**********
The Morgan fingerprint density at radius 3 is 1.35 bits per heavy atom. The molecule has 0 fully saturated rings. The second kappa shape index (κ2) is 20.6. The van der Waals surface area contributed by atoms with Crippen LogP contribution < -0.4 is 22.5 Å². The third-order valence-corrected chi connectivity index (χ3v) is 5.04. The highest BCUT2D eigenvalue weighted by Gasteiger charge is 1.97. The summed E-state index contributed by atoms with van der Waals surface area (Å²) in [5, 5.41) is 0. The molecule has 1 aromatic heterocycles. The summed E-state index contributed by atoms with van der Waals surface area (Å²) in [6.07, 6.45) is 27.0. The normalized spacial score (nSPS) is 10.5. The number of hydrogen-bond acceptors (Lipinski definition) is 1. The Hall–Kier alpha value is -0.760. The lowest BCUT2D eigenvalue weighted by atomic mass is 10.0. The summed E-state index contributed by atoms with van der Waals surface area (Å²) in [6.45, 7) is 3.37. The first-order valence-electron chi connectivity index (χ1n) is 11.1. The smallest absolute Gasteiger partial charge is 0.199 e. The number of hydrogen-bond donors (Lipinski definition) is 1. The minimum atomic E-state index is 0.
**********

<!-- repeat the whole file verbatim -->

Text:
The Morgan fingerprint density at radius 3 is 1.35 bits per heavy atom. The molecule has 0 fully saturated rings. The second kappa shape index (κ2) is 20.6. The van der Waals surface area contributed by atoms with Crippen LogP contribution < -0.4 is 22.5 Å². The third-order valence-corrected chi connectivity index (χ3v) is 5.04. The highest BCUT2D eigenvalue weighted by Gasteiger charge is 1.97. The summed E-state index contributed by atoms with van der Waals surface area (Å²) in [5, 5.41) is 0. The molecule has 1 aromatic heterocycles. The summed E-state index contributed by atoms with van der Waals surface area (Å²) in [6.07, 6.45) is 27.0. The normalized spacial score (nSPS) is 10.5. The number of hydrogen-bond acceptors (Lipinski definition) is 1. The Hall–Kier alpha value is -0.760. The lowest BCUT2D eigenvalue weighted by atomic mass is 10.0. The summed E-state index contributed by atoms with van der Waals surface area (Å²) in [6.45, 7) is 3.37. The first-order valence-electron chi connectivity index (χ1n) is 11.1. The smallest absolute Gasteiger partial charge is 0.199 e. The number of hydrogen-bond donors (Lipinski definition) is 1. The minimum atomic E-state index is 0.